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                   Dealing with Civilians, an EEO Perspective
Timothy Gladders
 In today’s diverse workforce, leaders, managers and supervisors (both military and civilian) face many challenges and have various roles
and responsibilities. One major responsibility is practicing and embracing Equal Employment Opportunity (EEO). Accepting EEO as an essential component is critical in developing a high-performance organization that is inclusive and diverse. Understanding and implementing EEO principles in the work place is integral towards developing a work culture that is civil and respectful.
Throughout my career as an EEO Specialist and while on active duty for 24 years, I’ve encountered many military service members that are perplexed on how to “deal with civilians.” In this article
I will address, from my perspective, how we should consider working “alongside civilians”
as opposed to “dealing with civilians.” First, it’s important to understand some crucial key points enabling this article to be framed correctly and factually. Dealing with civilians? Are we assuming that this is a concept misunderstood from a military service member perspective? Military service members not knowing how to “deal with civilians?” Understand that we all ultimately work for the same boss, a civilian. This is evident from the Chain of Command boards located in your
organizations hallway or break area. The United States Government, to include the DOD, is led by civilians who are all accountable to the American public (citizens), who are considered civilians. Truth be told, when I served on active duty for 24 years there were times when I was naive to these concepts. Fact, most DoD civil servants (not all) have been military service members. The point here is that all military service members one day will become a civilian. Everyone, at some point takes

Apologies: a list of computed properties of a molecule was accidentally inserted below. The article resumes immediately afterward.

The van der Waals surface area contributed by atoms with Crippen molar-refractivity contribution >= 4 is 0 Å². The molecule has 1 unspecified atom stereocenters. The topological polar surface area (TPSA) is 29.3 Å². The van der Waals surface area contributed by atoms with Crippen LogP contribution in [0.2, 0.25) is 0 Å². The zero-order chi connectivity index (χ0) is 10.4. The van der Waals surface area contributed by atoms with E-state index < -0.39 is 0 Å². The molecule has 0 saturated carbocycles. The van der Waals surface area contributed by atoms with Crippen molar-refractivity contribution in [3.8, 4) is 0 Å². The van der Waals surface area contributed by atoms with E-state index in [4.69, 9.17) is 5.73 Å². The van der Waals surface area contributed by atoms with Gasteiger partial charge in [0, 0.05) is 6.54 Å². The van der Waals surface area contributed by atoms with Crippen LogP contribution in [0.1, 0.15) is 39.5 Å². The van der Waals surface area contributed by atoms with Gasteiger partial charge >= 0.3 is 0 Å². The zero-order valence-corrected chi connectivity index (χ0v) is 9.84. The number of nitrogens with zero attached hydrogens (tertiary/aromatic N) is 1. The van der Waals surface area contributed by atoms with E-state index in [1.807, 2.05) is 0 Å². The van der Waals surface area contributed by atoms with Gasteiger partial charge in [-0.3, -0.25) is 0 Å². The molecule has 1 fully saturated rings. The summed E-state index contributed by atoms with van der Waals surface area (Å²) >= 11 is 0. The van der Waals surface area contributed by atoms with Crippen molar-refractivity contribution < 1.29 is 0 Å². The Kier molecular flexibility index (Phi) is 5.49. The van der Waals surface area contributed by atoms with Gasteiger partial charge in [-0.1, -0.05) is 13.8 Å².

off the uniform. With this being said, why can’t we “deal with civilians?”
From an EEO perspective, let’s remove all titles such as “civilians.” Let’s approach this topic from the stand point that we need to improve our skills in working together as human beings regardless of title, status, rank or position. So why do we struggle as a joint-culture “dealing with each other”, both military and civilian, working side by side attempting to accomplish the same outcome, mission and goals? Why does this concept seem so foreign and uncomfortable to us as leaders, managers, supervisors and even co-workers? I will offer no true solutions to the above questions, due to the multitude of different applied leadership styles, but will however give my perspective from an EEO stance addressing some concepts of trust, sense of entitlements, and polarization of groups.
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